Monday, February 10, 2014

Is Pre-washed Salad Safe?



Pre-washed Salad is a Dirty Trick

Pre-washed salads are typically washed in chlorine solution twenty times stronger than that in a swimming pool. Sales of salads in developed countries are almost double what they were a decade ago. It’s not that we have become so enamored with healthy, low-calorie living that we are actually eating that much more – rather that supermarkets have found a way of adding value to this simplest and freshest of foods, by providing it in pre-washed form. It seems a wonderfully convenient way of eating healthily.

When you see a salad inside its clear sealed plastic bag, you might think that the bag contains just air and salad. In fact, it’s not air in the bag, but a modified form in which levels of oxygen have been reduced from the normal 21% to just 3% and carbon dioxide levels have been raised. Oxygen is the gas that makes fruit and vegetables go brown and limp after they are picked. So reducing the oxygen keeps the salad fresh much longer. In fact, salads kept in this modified-atmosphere packaging (MAP) can stay looking fresh for up to a month.

Despite their apparent freshness, however, MAP wrapped salads may not be quite as healthy as they look. Research by Italian scientists at the Rome Institute of Food and Nutrition suggests that MAP packed lettuces lose many of their nutrients. Indeed, many of the antioxidant nutrients that make green salad vegetables good for health, such as vitamins C and E and poly - phenols, all seem to be reduced. The problem is not that the MAP process actually robs salads of their nutrients; unwrapped salads also lose their nutrients quickly after they are picked. But you can tell the nutrients are gone in an unwrapped salad because it goes limp. With MAP, it stays looking fresh after its nutrient value has diminished.

The nutrient content of packed salad may be further reduced by the way it’s washed. Supermarkets are very conscious of the possibility of food-poisoning from packaged salad. Because salads are typically neither cooked nor washed by consumers, they have to be free from contamination if they are not to cause outbreaks of E. coli or salmonella illnesses. Rather than take any risk of causing such an outbreak, supermarkets insist that their salads are carefully washed in what is effectively disinfectant. According to one food company boss, salads are typically soaked in a bath which contains 50mg of chlorine in every liter of water – that’s twenty times the concentration of chlorine in an average swimming pool. Whether this heavy chlorination does anyone any harm no one knows, but many people think it at least kills some of the salad’s taste.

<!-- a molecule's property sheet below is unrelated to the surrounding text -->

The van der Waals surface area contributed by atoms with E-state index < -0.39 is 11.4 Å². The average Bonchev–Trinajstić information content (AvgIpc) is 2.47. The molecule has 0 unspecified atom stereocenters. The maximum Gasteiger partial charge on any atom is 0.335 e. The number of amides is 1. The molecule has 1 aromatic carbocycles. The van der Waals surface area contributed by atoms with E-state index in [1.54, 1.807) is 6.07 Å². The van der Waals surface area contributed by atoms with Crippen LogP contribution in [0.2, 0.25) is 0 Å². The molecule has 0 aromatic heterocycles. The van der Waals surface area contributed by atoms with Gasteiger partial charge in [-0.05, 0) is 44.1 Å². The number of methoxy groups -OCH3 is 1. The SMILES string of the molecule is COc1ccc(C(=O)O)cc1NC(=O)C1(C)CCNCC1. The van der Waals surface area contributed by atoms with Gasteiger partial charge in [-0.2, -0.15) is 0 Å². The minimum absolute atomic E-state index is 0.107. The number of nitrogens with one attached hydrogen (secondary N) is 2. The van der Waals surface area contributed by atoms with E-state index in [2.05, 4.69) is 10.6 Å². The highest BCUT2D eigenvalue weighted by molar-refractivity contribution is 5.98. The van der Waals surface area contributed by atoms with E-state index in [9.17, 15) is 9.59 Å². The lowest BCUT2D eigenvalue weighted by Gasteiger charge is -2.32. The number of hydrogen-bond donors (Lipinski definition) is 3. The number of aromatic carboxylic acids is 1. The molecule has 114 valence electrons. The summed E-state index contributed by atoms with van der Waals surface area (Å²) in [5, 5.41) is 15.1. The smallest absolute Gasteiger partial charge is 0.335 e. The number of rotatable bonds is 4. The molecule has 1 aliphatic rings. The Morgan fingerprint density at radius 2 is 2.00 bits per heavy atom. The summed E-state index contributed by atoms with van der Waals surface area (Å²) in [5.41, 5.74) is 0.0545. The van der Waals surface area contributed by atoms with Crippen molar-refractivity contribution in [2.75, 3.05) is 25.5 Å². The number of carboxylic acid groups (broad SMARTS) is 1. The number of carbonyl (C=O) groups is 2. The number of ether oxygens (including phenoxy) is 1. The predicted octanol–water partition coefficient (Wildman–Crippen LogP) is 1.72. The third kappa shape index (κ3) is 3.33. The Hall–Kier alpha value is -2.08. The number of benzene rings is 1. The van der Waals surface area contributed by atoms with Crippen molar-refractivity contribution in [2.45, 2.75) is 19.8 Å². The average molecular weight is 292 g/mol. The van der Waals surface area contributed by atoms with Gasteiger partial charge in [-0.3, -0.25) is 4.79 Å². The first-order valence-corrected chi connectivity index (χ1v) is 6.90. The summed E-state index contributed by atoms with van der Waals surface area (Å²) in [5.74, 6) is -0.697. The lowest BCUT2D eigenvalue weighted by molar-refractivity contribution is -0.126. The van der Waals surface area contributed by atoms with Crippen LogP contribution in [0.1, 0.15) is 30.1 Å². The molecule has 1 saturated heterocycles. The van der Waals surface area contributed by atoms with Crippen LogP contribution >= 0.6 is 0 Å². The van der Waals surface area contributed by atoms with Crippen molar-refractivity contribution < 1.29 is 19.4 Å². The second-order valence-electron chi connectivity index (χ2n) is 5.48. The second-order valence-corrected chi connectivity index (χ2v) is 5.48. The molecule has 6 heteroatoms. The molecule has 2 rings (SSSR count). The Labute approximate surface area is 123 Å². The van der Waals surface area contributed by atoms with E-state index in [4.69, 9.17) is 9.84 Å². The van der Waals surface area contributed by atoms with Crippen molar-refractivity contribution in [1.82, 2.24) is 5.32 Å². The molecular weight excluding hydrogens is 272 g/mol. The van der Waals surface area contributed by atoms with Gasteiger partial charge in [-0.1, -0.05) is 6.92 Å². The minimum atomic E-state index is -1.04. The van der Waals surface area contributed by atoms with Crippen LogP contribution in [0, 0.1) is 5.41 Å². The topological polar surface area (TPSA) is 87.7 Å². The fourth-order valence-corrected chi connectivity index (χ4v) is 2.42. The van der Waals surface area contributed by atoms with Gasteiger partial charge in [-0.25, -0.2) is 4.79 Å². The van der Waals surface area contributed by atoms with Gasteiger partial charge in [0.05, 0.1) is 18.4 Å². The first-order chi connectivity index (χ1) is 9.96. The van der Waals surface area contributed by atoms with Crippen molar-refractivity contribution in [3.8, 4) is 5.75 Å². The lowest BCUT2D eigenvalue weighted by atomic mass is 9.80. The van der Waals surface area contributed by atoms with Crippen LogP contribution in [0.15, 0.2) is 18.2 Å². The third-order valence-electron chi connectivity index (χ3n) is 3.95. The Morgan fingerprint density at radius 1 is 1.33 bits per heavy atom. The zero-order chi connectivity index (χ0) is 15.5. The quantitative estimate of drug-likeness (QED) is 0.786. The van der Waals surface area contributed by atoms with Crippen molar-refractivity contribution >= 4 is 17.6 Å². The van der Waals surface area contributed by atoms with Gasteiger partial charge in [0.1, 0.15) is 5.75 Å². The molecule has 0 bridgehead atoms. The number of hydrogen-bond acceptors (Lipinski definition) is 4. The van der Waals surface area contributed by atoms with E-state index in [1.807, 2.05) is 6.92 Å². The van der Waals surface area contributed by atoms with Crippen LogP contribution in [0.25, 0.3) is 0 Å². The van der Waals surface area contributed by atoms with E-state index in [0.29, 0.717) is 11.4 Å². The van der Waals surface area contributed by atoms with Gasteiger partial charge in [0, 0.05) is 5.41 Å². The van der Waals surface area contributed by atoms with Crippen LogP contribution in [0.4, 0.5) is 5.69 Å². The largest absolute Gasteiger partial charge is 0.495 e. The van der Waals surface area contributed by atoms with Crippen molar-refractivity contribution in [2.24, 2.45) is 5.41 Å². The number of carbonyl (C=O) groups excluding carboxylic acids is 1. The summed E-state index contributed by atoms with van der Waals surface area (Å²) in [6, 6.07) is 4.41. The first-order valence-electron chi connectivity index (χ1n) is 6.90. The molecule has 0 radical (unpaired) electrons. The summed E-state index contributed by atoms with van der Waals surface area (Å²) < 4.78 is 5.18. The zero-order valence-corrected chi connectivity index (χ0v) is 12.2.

Dilute mixtures of chlorine bleach and water are a common and cost-effective method for sanitizing equipment in food processing  operations. When used properly, chlorine bleach can be a very effective method of killing undesirable microorganisms. Processors  should be aware, however, that there are regulations concerning  the use of this sanitizer. The germ-killing effect in a solution of  chlorine bleach and water is due to available chlorine, present as  hypochlorite and hypochlorous acid. United States Federal regulations (21 CFR  Part 178) permit the use of sanitizing solutions containing sodium hypochlorite on food processing equipment and food contact articles  with the following provisions:

1) Equipment or articles sanitized with the solution must be  allowed to drain adequately before contact with food.

2) Solutions used for sanitizing equipment shall not exceed  200 parts per million (ppm) available chlorine.